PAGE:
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The People v. Amanda Marie Blundell


May 10, 2011


(Super. Ct. No. SF106058A)

The opinion of the court was delivered by: Robie, J.

P. v. Blundell



California Rules of Court, rule 8.1115(a), prohibits courts and parties from citing or relying on opinions not certified for publication or ordered published, except as specified by rule 8.1115(b). This opinion has not been certified for publication or ordered published for purposes of rule 8.1115.

A jury found defendant Amanda Blundell guilty of four counts of first degree burglary. The trial court sentenced her to state prison for three concurrent lower terms and one consecutive term, finding as a mitigating factor that her abusive incarcerated husband coerced her to assist his minor brothers in committing the offenses.

On appeal, defendant challenges the trial court's denial of her request to instruct the jury on the defense of necessity. We affirm.


Defendant drove her husband's brothers to the scene of the burglaries and picked them up after the heist was over.

Before trial, defendant testified at an Evidence Code section 402 hearing regarding the defense of duress. (Evid. Code, § 402; People v. Galambos (2002) 104 Cal.App.4th 1147, 1157.) She had married her husband in 2003, initially living with his mother and minor brothers before the couple moved to the home of defendant's grandmother. Defendant's husband was a gang member, and had been physically and verbally abusive to her and others. In late 2006 or early 2007, he was imprisoned for burglary. However, he told her that he had people watching her actions. On one occasion, a girl who was a cousin of the husband hit defendant in the face for purportedly "disrespect[ing]" him. During a prison visit shortly before the September 2007 burglaries, defendant's husband directed her to be a driver for his brother to help him get money or else the husband would harm defendant or her family. The brother contacted her and asked her to give him a ride or else he would tell her husband. Defendant did not attempt to call the police because she was scared and did not think they would be of help. She filed for divorce from her husband after the burglaries. The divorce was final in August 2009.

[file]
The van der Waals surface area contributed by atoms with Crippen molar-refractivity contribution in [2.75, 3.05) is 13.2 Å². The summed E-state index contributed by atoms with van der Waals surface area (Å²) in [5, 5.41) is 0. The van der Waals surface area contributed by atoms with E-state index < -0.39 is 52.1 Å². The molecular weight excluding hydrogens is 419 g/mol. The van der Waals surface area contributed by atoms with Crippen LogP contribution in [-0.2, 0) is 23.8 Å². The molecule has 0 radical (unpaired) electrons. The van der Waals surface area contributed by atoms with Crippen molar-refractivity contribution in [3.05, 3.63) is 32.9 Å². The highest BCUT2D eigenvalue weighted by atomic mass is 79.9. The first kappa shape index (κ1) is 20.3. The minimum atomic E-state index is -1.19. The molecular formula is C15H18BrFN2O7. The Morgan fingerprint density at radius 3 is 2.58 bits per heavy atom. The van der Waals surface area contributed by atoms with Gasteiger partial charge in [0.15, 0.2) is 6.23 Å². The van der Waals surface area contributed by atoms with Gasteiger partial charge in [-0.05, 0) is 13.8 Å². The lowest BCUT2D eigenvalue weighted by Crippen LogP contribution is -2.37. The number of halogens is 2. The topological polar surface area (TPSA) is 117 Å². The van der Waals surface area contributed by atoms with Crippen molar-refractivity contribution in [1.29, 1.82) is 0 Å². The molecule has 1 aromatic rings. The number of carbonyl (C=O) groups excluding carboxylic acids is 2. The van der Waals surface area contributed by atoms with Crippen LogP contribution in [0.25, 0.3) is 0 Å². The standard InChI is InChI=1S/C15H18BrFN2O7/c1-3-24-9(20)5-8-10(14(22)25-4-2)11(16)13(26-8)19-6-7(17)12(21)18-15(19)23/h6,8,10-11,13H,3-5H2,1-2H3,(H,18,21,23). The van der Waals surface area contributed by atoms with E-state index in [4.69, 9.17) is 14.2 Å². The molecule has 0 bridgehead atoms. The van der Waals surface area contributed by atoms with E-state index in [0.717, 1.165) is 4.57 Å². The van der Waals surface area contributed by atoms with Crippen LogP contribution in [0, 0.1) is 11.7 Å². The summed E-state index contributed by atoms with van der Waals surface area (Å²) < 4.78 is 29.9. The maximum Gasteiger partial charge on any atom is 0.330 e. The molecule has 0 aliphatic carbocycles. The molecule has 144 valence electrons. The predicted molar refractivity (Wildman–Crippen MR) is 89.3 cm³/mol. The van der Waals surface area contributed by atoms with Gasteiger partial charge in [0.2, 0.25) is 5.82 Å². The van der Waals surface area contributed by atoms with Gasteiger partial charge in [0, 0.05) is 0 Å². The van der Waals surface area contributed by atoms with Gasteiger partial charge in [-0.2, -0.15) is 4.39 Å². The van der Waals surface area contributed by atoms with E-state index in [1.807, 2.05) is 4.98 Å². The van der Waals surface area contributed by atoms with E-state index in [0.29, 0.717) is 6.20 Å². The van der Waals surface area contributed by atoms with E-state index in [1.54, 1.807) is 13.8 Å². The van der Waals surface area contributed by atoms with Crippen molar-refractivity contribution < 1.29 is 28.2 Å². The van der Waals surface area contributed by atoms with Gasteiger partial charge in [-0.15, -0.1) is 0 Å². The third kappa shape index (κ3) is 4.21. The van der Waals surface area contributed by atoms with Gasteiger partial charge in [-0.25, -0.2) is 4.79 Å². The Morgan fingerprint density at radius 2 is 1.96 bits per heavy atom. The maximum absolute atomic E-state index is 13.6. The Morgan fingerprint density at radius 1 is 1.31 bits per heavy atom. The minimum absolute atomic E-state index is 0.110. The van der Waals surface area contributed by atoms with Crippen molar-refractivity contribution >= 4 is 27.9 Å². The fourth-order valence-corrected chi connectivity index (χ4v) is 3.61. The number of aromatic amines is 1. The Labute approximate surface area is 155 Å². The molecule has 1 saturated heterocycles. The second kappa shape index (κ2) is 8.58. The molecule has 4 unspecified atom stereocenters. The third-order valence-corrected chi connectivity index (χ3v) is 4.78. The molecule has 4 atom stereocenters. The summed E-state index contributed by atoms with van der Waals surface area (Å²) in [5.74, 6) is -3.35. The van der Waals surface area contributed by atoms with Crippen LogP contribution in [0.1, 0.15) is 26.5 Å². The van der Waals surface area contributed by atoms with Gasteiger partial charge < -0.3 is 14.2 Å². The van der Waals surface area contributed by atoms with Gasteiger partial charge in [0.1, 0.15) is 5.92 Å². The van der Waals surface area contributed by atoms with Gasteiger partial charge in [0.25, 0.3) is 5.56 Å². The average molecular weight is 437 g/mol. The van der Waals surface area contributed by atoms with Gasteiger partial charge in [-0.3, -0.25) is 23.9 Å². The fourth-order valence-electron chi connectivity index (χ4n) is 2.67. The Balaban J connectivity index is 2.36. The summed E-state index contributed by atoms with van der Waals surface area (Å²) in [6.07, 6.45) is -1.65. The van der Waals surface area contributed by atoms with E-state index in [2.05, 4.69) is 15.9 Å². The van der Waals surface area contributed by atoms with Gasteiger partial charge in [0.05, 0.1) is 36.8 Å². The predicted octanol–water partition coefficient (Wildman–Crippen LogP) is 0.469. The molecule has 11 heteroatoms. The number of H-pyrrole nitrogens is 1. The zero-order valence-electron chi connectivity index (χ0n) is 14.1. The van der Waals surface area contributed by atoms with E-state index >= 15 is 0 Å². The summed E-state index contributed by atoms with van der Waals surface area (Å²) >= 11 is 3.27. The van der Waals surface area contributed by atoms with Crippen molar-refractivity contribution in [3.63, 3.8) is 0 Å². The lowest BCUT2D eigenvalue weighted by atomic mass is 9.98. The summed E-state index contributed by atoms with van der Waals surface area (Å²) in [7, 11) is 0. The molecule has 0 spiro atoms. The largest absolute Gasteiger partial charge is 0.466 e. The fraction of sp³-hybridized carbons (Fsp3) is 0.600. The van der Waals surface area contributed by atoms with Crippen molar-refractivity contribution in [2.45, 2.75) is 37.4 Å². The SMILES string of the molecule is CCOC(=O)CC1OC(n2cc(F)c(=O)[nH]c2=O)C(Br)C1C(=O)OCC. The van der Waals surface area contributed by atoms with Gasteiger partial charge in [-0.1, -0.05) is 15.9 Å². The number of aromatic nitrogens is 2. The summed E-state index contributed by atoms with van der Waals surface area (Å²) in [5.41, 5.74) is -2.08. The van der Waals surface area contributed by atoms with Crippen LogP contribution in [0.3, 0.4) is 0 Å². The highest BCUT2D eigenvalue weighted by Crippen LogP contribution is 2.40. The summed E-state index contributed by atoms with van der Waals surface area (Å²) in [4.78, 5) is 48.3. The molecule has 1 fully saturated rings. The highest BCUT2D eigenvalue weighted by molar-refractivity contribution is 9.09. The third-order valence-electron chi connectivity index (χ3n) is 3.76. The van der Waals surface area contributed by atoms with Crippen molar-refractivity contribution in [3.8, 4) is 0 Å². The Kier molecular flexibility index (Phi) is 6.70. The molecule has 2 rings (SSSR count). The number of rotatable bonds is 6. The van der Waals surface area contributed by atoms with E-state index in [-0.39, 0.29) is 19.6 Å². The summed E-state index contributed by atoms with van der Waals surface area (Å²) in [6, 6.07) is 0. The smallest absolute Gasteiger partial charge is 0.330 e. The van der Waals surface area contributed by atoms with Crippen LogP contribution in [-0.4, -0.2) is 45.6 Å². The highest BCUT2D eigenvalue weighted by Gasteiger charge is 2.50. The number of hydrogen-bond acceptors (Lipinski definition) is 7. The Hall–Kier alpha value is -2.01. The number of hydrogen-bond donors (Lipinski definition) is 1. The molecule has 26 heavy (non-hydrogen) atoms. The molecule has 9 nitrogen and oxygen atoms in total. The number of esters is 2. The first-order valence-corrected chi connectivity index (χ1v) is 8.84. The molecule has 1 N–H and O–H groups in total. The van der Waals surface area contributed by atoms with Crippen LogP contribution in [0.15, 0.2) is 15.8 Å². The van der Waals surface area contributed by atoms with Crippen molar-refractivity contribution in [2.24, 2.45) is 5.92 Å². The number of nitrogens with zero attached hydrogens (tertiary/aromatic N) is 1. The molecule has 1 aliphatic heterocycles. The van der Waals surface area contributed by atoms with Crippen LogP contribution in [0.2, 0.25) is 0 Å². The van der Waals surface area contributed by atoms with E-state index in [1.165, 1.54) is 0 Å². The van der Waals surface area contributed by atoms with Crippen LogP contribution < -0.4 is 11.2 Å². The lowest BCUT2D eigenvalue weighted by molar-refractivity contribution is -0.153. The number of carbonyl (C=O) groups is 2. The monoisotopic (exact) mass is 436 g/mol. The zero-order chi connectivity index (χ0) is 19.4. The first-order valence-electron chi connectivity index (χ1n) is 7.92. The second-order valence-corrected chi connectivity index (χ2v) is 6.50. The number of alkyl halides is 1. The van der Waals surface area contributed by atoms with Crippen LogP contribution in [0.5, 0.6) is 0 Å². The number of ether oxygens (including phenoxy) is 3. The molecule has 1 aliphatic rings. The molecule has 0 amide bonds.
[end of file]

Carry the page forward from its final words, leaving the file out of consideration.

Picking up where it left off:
The trial court ruled defendant had failed to establish a fear of imminent great bodily injury. As a result, she was not entitled to raise the defense of duress.

A fingerprint found at one of the burglaries matched a print of one of the brothers that was in the records of the police department. A meter reader in the vicinity of two of the burglaries had observed a woman driving a green Cadillac with two teenage males as passengers. After she dropped them off, he saw the teens reconnoitering houses and an RV.

Based on this information, a police officer made a stop of defendant when he saw her driving a green Cadillac. The officer confirmed that defendant knew the brother whose fingerprint had been found. She had just dropped him off. She admitted being aware that he was burglarizing houses and had given him rides because he was her brother-in-law. The police released her. In a subsequent police interview, she admitted that the brother had asked her to drive him to locations where he wanted to "rob some houses." She would drop him off, then later pick him up (at which time he would have a bag or items with him). She did not think that she was committing any crimes herself. She felt sorry for the teen because his mother did not take care of him and he needed the money for food and other necessities.